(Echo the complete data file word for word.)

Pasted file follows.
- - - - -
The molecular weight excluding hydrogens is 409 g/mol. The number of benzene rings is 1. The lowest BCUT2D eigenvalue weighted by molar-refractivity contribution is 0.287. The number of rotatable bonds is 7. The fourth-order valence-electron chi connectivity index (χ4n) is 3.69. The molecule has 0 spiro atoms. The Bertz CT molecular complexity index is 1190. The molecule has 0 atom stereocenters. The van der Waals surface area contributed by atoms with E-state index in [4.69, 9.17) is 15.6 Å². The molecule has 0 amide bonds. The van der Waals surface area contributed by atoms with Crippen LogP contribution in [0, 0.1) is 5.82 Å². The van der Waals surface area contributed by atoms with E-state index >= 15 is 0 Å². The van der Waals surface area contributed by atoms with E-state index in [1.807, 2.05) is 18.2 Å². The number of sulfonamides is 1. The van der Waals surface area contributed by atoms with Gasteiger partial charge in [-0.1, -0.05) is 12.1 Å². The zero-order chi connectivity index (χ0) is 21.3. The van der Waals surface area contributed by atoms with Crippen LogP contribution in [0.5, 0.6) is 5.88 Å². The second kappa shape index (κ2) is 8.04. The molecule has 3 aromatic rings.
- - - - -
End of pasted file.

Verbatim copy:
The molecular weight excluding hydrogens is 409 g/mol. The number of benzene rings is 1. The lowest BCUT2D eigenvalue weighted by molar-refractivity contribution is 0.287. The number of rotatable bonds is 7. The fourth-order valence-electron chi connectivity index (χ4n) is 3.69. The molecule has 0 spiro atoms. The Bertz CT molecular complexity index is 1190. The molecule has 0 atom stereocenters. The van der Waals surface area contributed by atoms with E-state index in [4.69, 9.17) is 15.6 Å². The molecule has 0 amide bonds. The van der Waals surface area contributed by atoms with Crippen LogP contribution in [0, 0.1) is 5.82 Å². The van der Waals surface area contributed by atoms with E-state index >= 15 is 0 Å². The van der Waals surface area contributed by atoms with E-state index in [1.807, 2.05) is 18.2 Å². The number of sulfonamides is 1. The van der Waals surface area contributed by atoms with Gasteiger partial charge in [-0.1, -0.05) is 12.1 Å². The zero-order chi connectivity index (χ0) is 21.3. The van der Waals surface area contributed by atoms with Crippen LogP contribution in [0.5, 0.6) is 5.88 Å². The second kappa shape index (κ2) is 8.04. The molecule has 3 aromatic rings.